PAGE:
Council reported to Government over finances
THE COUNCIL’S financial picture has concerned the leader of the Liberal Democrats so much that he has written to the Secretary of State for Local Government.
At last Thursday’s council meeting Cllr Lindsay Ferris told the chamber: “We can see the level of forecast debt increasing from £273 million to £450 million this financial year to near £600 million next year.
“This means there will be increasing pressure on the council to provide its basic services such as waste collection, highways and the like. At some point we feel this pressure will become too large for the council to deliver these and other services.
“At the moment we have no executive or deputy executive member for finance as both these members resigned these past weeks.
“Who is in charge of our finances?” he asked, adding that his letter to James Brokenshire MP, Secretary of State for Housing, Communities and Local Government, was to “formally advise him in our concerns about how the council is currently being managed, with its increasing levels of borrowing and without a clear direction to deal with these problems.
“We are extremely worried the direction this Conservative administration is taking us.
Cllr Ferris added: “The council is now behaving like someone who has a number of credit cards and spends up to the limit on each of these cards.
“The limit is then increased again and again so that the level of authorised spending (or debt) keeps increasing year-on-year. This is unsustainable and will surely end in tears.”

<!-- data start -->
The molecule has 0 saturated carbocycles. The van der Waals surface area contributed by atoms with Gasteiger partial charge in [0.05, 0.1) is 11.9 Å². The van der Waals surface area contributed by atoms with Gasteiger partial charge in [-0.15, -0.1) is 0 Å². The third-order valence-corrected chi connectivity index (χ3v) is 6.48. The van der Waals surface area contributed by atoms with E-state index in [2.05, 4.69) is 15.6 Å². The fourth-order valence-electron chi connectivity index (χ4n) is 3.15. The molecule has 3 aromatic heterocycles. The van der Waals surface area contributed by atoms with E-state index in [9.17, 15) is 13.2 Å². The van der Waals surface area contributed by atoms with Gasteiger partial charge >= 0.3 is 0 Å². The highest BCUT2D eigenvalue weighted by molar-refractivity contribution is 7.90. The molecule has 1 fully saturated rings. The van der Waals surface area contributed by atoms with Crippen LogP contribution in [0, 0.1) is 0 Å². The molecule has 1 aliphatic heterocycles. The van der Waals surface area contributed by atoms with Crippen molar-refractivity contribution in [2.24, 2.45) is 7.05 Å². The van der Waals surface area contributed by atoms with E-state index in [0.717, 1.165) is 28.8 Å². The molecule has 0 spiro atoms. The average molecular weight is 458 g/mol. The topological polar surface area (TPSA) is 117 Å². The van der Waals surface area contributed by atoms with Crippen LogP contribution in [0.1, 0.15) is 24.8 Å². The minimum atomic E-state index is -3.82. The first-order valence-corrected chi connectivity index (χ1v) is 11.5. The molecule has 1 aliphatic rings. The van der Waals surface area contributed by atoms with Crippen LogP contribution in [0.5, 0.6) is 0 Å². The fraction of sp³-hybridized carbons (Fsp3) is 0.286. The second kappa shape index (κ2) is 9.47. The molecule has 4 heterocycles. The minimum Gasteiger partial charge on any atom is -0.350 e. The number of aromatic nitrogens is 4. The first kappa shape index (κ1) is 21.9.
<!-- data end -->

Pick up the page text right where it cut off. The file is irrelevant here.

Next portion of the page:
After the meeting, he told The Wokingham Paper that the party felt it was difficult to full understand the council’s financial position because “you have you plough through one document to another to understand the finances. It shouldn’t be the case”.
“As I said in council, the way in which the council is spending money is like it’s maxing out the credit cards, but the council has overall control over what the maximum should be. It’s exceedingly concerning.
“There’s an indication that we’re on a slippery slope here. It’s not in a hunky dory position: for our reserves to be halved in such as short space of time is unbelievable.
“We also have the negative support grant on the horizon.”
But the leader of the council defended the council’s financial position and the way in which the Conservative Executive is managing the finances.
It is currently without an Executive member for finance after Cllr Julian McGhee-Sumner resigned at the beginning of the month. No replacement has yet been announced for him.
Cllr Charlotte Haitham Taylor told The Wokingham Paper: “This is a difficult time for local councils across the country, but thanks to Conservative management, Wokingham Borough has weathered it better than most.
“We believe that it is important to invest in infrastructure such as roads, schools and leisure centres to serve the growing population in the Borough.
“In order to provide facilities in advance of the housing development we have been targeted to provide by Central Government, we borrow money from the Government at very low interest rates, this is then paid back from contributions from housing developers and our income-generating assets.
“The level of borrowing is a natural result of the level of development in the Borough, and our income generation will help pay for local services.
“Unlike our neighbouring councils, we are building and opening more facilities for our residents, rather than cutting them.
“If the Liberal Democrats are saying that they wouldn’t borrow money at the safe levels that we are doing, they need to answer how else they would invest in resources and facilities that benefit local communities.
“The Opposition could cut expenditure on services or choose not to invest in communities, leaving local people with facilities and assets that will deteriorate and potentially need to close – as witnessed by the lack of investment by them in the Bulmershe Leisure Centre in Woodley when they ran the Town Council.
“Local residents should be in no doubt what a Liberal Democrat-run Council could potentially mean: crumbling, dangerous sports centres as they fail to invest in leisure facilities overcrowded classrooms as they fail to invest in new schools; and roads jammed with traffic as they fail to invest in highways.”